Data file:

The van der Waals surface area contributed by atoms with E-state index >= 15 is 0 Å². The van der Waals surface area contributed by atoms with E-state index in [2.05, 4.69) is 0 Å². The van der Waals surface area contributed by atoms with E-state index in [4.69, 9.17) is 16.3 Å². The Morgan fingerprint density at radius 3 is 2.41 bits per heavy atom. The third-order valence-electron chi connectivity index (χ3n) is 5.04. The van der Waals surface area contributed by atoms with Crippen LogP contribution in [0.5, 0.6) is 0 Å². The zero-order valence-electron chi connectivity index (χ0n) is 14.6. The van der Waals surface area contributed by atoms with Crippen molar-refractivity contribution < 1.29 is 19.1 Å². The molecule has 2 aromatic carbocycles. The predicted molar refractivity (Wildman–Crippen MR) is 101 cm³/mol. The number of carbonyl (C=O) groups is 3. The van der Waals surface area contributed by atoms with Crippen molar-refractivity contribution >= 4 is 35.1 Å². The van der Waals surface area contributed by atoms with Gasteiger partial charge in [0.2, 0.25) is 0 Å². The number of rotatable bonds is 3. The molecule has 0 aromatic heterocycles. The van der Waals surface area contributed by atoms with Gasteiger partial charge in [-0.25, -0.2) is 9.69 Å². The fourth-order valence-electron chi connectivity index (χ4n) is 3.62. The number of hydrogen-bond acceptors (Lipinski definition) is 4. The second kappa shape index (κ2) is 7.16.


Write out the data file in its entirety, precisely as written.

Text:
The van der Waals surface area contributed by atoms with E-state index >= 15 is 0 Å². The van der Waals surface area contributed by atoms with E-state index in [2.05, 4.69) is 0 Å². The van der Waals surface area contributed by atoms with E-state index in [4.69, 9.17) is 16.3 Å². The Morgan fingerprint density at radius 3 is 2.41 bits per heavy atom. The third-order valence-electron chi connectivity index (χ3n) is 5.04. The van der Waals surface area contributed by atoms with Crippen LogP contribution in [0.5, 0.6) is 0 Å². The zero-order valence-electron chi connectivity index (χ0n) is 14.6. The van der Waals surface area contributed by atoms with Crippen molar-refractivity contribution < 1.29 is 19.1 Å². The molecule has 2 aromatic carbocycles. The predicted molar refractivity (Wildman–Crippen MR) is 101 cm³/mol. The number of carbonyl (C=O) groups is 3. The van der Waals surface area contributed by atoms with Crippen molar-refractivity contribution >= 4 is 35.1 Å². The van der Waals surface area contributed by atoms with Gasteiger partial charge in [0.2, 0.25) is 0 Å². The number of rotatable bonds is 3. The molecule has 0 aromatic heterocycles. The van der Waals surface area contributed by atoms with Gasteiger partial charge in [-0.25, -0.2) is 9.69 Å². The fourth-order valence-electron chi connectivity index (χ4n) is 3.62. The number of hydrogen-bond acceptors (Lipinski definition) is 4. The second kappa shape index (κ2) is 7.16.